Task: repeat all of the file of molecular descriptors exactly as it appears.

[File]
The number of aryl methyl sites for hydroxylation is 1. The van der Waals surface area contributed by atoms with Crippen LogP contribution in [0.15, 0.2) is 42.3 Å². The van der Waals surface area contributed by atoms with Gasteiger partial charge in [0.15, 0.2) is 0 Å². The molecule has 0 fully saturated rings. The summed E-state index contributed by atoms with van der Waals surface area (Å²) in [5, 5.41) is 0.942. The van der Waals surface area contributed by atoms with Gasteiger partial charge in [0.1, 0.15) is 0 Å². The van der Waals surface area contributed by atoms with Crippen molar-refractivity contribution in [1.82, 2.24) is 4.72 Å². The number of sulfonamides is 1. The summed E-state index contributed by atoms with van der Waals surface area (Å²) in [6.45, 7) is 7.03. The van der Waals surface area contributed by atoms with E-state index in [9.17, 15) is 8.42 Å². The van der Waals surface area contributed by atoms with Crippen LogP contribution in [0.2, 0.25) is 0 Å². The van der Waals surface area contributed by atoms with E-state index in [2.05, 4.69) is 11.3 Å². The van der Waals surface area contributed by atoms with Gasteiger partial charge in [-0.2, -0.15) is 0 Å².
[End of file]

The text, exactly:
The number of aryl methyl sites for hydroxylation is 1. The van der Waals surface area contributed by atoms with Crippen LogP contribution in [0.15, 0.2) is 42.3 Å². The van der Waals surface area contributed by atoms with Gasteiger partial charge in [0.15, 0.2) is 0 Å². The molecule has 0 fully saturated rings. The summed E-state index contributed by atoms with van der Waals surface area (Å²) in [5, 5.41) is 0.942. The van der Waals surface area contributed by atoms with Gasteiger partial charge in [0.1, 0.15) is 0 Å². The van der Waals surface area contributed by atoms with Crippen molar-refractivity contribution in [1.82, 2.24) is 4.72 Å². The number of sulfonamides is 1. The summed E-state index contributed by atoms with van der Waals surface area (Å²) in [6.45, 7) is 7.03. The van der Waals surface area contributed by atoms with E-state index in [9.17, 15) is 8.42 Å². The van der Waals surface area contributed by atoms with Crippen LogP contribution in [0.2, 0.25) is 0 Å². The van der Waals surface area contributed by atoms with E-state index in [2.05, 4.69) is 11.3 Å². The van der Waals surface area contributed by atoms with Gasteiger partial charge in [-0.2, -0.15) is 0 Å².